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In the Douglas Kirkland on Photography series, well-known photographer Douglas Kirkland explores a variety of real-world photographic scenarios, sharing technique insights and critiquing the results.
In this installment of the series, Douglas goes on location and shows how to shoot photographs for publications. He begins with a look at the planning and packing involved in an on-location editorial shoot. Next, he shows how to construct a photo that tells a story about its subject. He demonstrates how to light and position the subject and use props to best tell the story. After getting the shot that will be on the article’s opening pages, he shoots documentary photos that show the subject in action.
Finally, he reviews the best images from the shoot and shows how he uses Photoshop to complete his workflow and refine the images. Douglas also shows how the final images were used by the magazine’s art director and describes how editorial photographers must compose shots with page design in mind by leaving space for typography and other elements.
Douglas Kirkland> Okay, now I knew the lighting was right. We had that wired. The next thing that I had to think about as a photographer on this editorial assignment, as I would on any, is working with Hannie who is not accustomed of being in front of the camera everyday. She is not a pro and she is what we call in the business "real people." She is a very much a real person. In any case that requires her feeling confident, feeling good, and certain of what she is doing and that's my job as a photographer at this point, or it will be yours if you're shooting.
Let's take a look. So what I did is quickly took a few images, just to warm things up. She felt the flash go off and she felt the environment but I did everything just to show her how great she was. I mean I compared her with my movie stars, which for me at that moment she was the most important person in my world and she has to feel that. Now, at certain point, I wanted her to relax a little, so I suggested that she lean on her hand just to give her something to do. It's a very simple gesture, and make sure that she doesn't push too hard, distort her face or anything like that.
She did it beautifully. And I let her know I was pleased and it was working well. But the shoot went on. We kept going and I saw her after a certain point, she slouched. And you know what it is? You as a photographer have to see that and you have to realize it's happened in your mind, but don't say to them, "Hey! You are slouching! Get up!" No, that's not the way. You say, "You look wonderful but I think you're just a little lower You can look even more beautiful if you will just stretch up and you will look statuesque." "You will look beautiful" and here's what happens. She feels beautiful and she is more beautiful.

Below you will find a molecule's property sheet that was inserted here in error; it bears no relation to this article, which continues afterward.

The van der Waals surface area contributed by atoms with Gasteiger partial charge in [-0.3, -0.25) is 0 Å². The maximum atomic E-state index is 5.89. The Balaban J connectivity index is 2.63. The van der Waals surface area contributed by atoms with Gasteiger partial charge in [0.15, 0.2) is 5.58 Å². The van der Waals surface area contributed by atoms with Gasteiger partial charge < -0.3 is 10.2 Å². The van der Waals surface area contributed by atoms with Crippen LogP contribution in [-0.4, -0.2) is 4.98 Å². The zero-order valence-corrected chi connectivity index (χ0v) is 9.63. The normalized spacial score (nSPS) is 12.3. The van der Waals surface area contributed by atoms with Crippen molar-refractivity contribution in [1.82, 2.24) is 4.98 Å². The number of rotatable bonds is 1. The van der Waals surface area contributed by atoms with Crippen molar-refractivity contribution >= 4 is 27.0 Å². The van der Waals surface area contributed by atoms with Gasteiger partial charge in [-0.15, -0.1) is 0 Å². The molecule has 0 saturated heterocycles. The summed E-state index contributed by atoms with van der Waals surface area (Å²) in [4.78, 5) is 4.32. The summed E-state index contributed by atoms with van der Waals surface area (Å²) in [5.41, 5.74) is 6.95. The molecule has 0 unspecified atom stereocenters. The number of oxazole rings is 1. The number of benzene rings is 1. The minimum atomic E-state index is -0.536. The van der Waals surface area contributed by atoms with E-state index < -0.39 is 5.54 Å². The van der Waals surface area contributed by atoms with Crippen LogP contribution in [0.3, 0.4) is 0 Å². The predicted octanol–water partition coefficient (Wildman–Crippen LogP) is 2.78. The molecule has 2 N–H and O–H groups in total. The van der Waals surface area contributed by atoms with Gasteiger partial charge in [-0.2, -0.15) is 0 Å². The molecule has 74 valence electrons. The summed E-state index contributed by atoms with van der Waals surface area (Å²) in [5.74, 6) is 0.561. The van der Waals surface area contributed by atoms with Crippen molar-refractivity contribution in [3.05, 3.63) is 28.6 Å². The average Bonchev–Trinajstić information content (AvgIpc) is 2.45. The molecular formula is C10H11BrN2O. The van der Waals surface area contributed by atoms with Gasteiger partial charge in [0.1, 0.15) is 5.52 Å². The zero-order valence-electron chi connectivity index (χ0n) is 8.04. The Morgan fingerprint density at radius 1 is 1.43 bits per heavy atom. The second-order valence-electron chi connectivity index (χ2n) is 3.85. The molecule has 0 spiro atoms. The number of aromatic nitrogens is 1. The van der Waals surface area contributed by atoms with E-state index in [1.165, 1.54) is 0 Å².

That's a great part of it. The psychology of shooting and frankly it's three-quarters of what I do, because they have to feel good. And at a certain point I was aware of her husband Leo in the back of the room watching everything and the psychology is that he has to feel okay too, because if he feels good she will feel good. And so I asked him to come on in and I took this picture of him. I asked him to first put arm around her and then give her a kiss.
And that's it and we have sent a print of that to them and they love it of course. And I am glad to do that. I love to work with people, and it's all part of the process. She glowed as you can see here. And then we went on to this picture, which really was her final image, the one that the editors chose and I like it very, very much. A couple of little things I want to show you. As she leaned, and they decided to use one of the leaning pictures, she leaned just a little too hard. I saw it at the time in little camera but I would not stop the positive process that was going on, because I knew it was a very easy fix for me later.
So I want to quickly show you. Also there were couple lines here because of the position, but overall, she was glorious and I wanted to get that in my camera and it was a very easy fix, just to fix these things. You see I have fixed that. Very simple in Photoshop and this was the picture that became the lead in the story, although I did many many others. I did a lot of documentation, which helped fill the story out. This was the lead picture but in documentary work or editorial work we do much more, because as I have told you earlier we are telling a story through our images.
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